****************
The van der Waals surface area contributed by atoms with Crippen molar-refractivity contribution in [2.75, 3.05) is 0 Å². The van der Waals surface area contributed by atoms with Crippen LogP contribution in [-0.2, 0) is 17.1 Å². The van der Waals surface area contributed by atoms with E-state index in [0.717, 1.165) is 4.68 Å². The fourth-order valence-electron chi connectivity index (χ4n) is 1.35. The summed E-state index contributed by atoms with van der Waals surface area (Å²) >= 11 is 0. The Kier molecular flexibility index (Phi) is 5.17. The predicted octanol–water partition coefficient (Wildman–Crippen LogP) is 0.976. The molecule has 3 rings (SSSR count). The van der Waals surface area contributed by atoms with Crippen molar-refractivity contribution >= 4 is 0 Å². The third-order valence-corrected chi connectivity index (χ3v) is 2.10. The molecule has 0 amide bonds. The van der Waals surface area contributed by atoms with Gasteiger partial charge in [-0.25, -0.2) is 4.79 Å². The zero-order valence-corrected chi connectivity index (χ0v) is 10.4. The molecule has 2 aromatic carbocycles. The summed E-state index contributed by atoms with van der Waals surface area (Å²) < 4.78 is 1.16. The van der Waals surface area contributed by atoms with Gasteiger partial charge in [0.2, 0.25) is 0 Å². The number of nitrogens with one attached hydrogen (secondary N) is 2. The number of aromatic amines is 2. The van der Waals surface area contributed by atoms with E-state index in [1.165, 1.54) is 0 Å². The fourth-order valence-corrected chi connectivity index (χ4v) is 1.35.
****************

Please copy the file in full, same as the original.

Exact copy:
The van der Waals surface area contributed by atoms with Crippen molar-refractivity contribution in [2.75, 3.05) is 0 Å². The van der Waals surface area contributed by atoms with Crippen LogP contribution in [-0.2, 0) is 17.1 Å². The van der Waals surface area contributed by atoms with E-state index in [0.717, 1.165) is 4.68 Å². The fourth-order valence-electron chi connectivity index (χ4n) is 1.35. The summed E-state index contributed by atoms with van der Waals surface area (Å²) >= 11 is 0. The Kier molecular flexibility index (Phi) is 5.17. The predicted octanol–water partition coefficient (Wildman–Crippen LogP) is 0.976. The molecule has 3 rings (SSSR count). The van der Waals surface area contributed by atoms with Crippen molar-refractivity contribution >= 4 is 0 Å². The third-order valence-corrected chi connectivity index (χ3v) is 2.10. The molecule has 0 amide bonds. The van der Waals surface area contributed by atoms with Gasteiger partial charge in [-0.25, -0.2) is 4.79 Å². The zero-order valence-corrected chi connectivity index (χ0v) is 10.4. The molecule has 2 aromatic carbocycles. The summed E-state index contributed by atoms with van der Waals surface area (Å²) < 4.78 is 1.16. The van der Waals surface area contributed by atoms with Gasteiger partial charge in [0.2, 0.25) is 0 Å². The number of nitrogens with one attached hydrogen (secondary N) is 2. The number of aromatic amines is 2. The van der Waals surface area contributed by atoms with E-state index in [1.165, 1.54) is 0 Å². The fourth-order valence-corrected chi connectivity index (χ4v) is 1.35.